One of the main problems I have recently experienced with gardening is success. Though the thought of success being a problem may sound ridicules to some of you, those of you in more hospitable climates might understand. When I experience success with one kind of vegetable I look out at the vegetable landscape and start wanting to try something new. I believe that this is directly related to the quote by Thomas Cooper, who stated that, “A garden is never so good as it will be next year”.
When there are vegetables that grow well enough, some are left to ask, why change things? For me, the ideal vegetable is something that fits the needs of the gardener and his family. The three things I look for in my vegetables are: adaptability, palatability and sustainability. Any other plant that grows in the garden can, in part, be considered a weed.
|Brocolli requires an early start if direct-seeding is desired|
Adaptability is high on my list of important components to growing vegetables. If a plant can neither survive the occasional freezing temperatures during the winter or thrive in the sweltering heat of the summer, then I do not even think of growing it. Though leafy greens can produce enough food to warrant their space in the garden during the winter, the short days can make it difficult to grow long-season crops by direct seeding, such as heads of cabbage or broccoli. On the other extreme, the terrible heat of the summer makes it very difficult for me to grow anything that requires babying. Excessively caring for plants creates a relationship with the plant and gardener where both parties suffer for minimal returns. This is because the plant struggles to thrive in a climate it wasn’t made for while the gardener struggles to keep the plant alive. My lack of desire to grow plants that require intensive care eliminates rhubarb, asparagus and many tomato varieties from my summer growing list. Another aspect of adaptation has to do with pests and disease. If a cucumber or tomato vine does not outgrow pests and disease that keep it from producing fruit then there is really no point in growing that cultivar.
|Chinese long beans grow well, but can require blanching|
Once I am able to grow a plant, the next important question I must answer is: will anyone in my family eat it? Cactus grows just dandy in Tucson, but unless I have javelina (or peccary) for children I’m not planning on serving cactus every night. Chinese long beans, okra, Malabar spinach and eggplant also grow well in Tucson’s heat, but the texture of most of these vegetables requires excessive time to prepare in order for any of these vegetable to wet my children’s appetite. Cooking time, along with taste and texture are some the factors that make it difficult for me to experiment too much with vegetables that would be more appreciated in the compost pile then on the dinner menu. The desire to select more palatable is the main reason why I have recently taken to growing a lot of sweet potatoes and cucumber-melons.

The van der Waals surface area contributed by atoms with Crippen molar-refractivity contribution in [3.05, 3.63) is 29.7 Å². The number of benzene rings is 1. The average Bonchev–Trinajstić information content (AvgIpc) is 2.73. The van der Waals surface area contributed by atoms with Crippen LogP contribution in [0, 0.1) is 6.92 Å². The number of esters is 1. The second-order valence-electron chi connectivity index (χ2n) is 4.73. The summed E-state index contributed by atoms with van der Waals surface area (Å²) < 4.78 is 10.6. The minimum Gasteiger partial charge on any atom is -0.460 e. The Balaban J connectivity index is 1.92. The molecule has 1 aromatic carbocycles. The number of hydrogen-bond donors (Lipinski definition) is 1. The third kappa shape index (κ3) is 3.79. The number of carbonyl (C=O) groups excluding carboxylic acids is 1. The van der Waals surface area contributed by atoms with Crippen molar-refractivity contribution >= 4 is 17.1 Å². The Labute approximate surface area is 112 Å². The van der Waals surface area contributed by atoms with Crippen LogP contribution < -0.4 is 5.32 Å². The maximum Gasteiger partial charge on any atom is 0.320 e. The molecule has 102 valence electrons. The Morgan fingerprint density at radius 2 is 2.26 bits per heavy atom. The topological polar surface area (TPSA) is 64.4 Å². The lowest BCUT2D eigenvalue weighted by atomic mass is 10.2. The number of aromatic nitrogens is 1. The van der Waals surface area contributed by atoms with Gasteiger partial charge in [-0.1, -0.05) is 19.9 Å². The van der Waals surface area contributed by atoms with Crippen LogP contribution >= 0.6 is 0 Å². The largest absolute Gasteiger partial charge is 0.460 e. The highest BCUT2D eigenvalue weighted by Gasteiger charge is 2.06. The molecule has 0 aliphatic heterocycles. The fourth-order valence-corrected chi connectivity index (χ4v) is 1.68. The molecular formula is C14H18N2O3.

Once I can grow and eat a vegetable variety, the next thing I consider is my ability to sustain this vegetable – in the long run. By sustain I mean my ability to grow plants and seed that I can use for human consumption, year after year. Food production is one aspect of sustainability for me. I give a lot in garden compost and inputs and I expect a lot back. I do not consider plants in my garden that dither or tend to produce little as sustainable food crops. A second aspect of sustainable vegetable varieties include those that store well, or have seeds that store well. Lastly, open-pollinated seeds that grow true-to-type enable me to become more self-sufficient. Hybrid tomato plants may feed my family for a year, but if I plant the next generation of tomatoes - which exhibit none of the good traits of the parent plants – then I must buy more seed from seed companies to sustain my family.
|I'm looking for a short-season long storage onion|
With the goals of adaptability, palatability and sustainability in mind I am looking for some specific vegetable varieties. For a while I have been looking for a short season long-storage onion. I am currently trialing Red Creole, though I am sure that there are other onion varieties available just waiting to be discovered. I am also looking for a green manure grain for a summer crop over my winter garden. I have been contemplating growing milo sorghum for both gluten-free food and as a cover crop in my winter garden. However, I have heard it can be a real pain to thresh. Another vegetable I am looking for is a sweet mild radish. With how well I can grow radishes, it is too bad that my family doesn’t like the hot ones. It seems that every time I grow radishes there is no way to predict which will be mild and which will be hot. This fact leads me to wonder if spiciness is even a trait that can actually be bred out of radishes.
|As you can see - we don't care much for spicy radishes!|
The last thing that I am seeking for is a bush and vine variety of green bean (or Phaseolus vulgaris) that is resistant to lace bugs. Lace bugs have devastated my previous green bean plants, but have never touched my Chinese Long beans or Purple Hyacinth beans. The problem with the latter cultivars is that I get tired of blanching the beans in salt-water to make them palatable for my family. After a while of blanching I get tired of picking the beans and then I have another problem on my hands – having to process dry bean seeds!
I believe my desire to introduce vegetable varieties that are more suited to my needs is a good thing, as long as I choose to be satisfied with what I can grow now. Should you know of any good onion, radish, or bean that fits the description above, please let me know. In the interim, I’ll keep scouring my gardening catalogs and asking growers if they have seen any of the vegetable cultivars I’m looking for.
|A few of my seed cataloges|